SACRAMENTO – California Attorney General Xavier Becerra has vowed to appeal after a state Superior Court in Riverside County held that California’s Reproductive Freedom, Accountability, Comprehensive Care, and Transparency (FACT) Act violates the California Constitution.
The Reproductive FACT Act prohibits clinics from providing misleading information about the services they offer to women to deter them from using contraception or abortion services. State-licensed medical clinics in California must now inform women that they can obtain certain basic information about free and low-cost family planning, prenatal, and abortion care. Unlicensed clinics are now required to disclose to all clients that their facility is not a state-licensed medical facility.
“Information is power, and all women should have access to the information they need when making personal healthcare decisions,” said Attorney General Becerra. “The Reproductive FACT Act ensures that women in California receive accurate information about their healthcare options. The California Department of Justice will do everything necessary to protect women’s healthcare rights.”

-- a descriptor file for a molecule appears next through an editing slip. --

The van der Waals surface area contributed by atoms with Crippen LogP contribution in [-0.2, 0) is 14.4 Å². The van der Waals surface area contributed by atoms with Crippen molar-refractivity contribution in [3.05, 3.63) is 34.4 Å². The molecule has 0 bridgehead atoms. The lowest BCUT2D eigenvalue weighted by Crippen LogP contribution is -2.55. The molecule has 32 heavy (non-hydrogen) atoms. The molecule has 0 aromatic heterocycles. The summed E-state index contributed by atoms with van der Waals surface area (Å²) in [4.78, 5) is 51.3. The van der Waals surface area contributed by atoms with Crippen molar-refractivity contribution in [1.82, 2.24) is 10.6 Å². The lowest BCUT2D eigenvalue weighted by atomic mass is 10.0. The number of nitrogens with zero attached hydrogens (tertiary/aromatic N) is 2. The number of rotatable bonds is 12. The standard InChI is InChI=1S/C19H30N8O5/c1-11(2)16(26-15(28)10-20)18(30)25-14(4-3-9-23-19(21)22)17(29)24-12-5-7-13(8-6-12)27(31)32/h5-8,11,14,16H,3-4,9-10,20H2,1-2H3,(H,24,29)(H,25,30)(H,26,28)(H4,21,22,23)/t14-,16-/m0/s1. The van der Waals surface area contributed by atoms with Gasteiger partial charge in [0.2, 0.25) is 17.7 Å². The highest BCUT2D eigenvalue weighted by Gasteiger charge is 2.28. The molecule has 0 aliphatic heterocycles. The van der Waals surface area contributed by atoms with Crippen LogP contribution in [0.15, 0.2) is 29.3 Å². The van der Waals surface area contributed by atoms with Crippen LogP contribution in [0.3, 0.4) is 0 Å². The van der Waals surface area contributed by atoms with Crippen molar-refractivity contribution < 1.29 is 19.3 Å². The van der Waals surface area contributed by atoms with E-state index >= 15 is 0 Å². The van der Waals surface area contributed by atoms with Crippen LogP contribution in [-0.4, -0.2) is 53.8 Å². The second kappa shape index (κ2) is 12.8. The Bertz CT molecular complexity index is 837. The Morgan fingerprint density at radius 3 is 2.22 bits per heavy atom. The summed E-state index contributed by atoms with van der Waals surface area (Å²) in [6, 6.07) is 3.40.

In The Scharpen Foundation Inc. v. Becerra, the Superior Court previously ruled that the Reproductive FACT Act did not violate the plaintiff’s rights to religious freedom or freedom of assembly under the California Constitution. This week, however, the court indicated that it will enjoin enforcement of the Reproductive FACT Act on the ground that the disclosures requirement for licensed clinics violates the clinics’ free speech rights under the California Constitution.
In addition, there are four federal cases in which courts have rejected similar challenges to the Reproductive FACT Act under the federal Constitution: A Woman’s Friend Pregnancy Resource Clinic v. Xavier Becerra; National Institute of Family and Life Advocates v. Xavier Becerra; Livingwell Medical Clinic, Inc. v. Xavier Becerra; and Mountain Right to Life v. Xavier Becerra. In each of these cases, the plaintiffs sought preliminary injunctions to prohibit enforcement of the Reproductive FACT Act, claiming that it compelled them to speak in violation of their federal First Amendment free speech rights, and that the Act violated their First Amendment right to the free exercise of religion. Four federal district courts and the Ninth Circuit court of appeals rejected the plaintiffs’ arguments and refused to grant the preliminary injunctions. The plaintiffs in each of those cases have filed petitions for certiorari with the U.S. Supreme Court.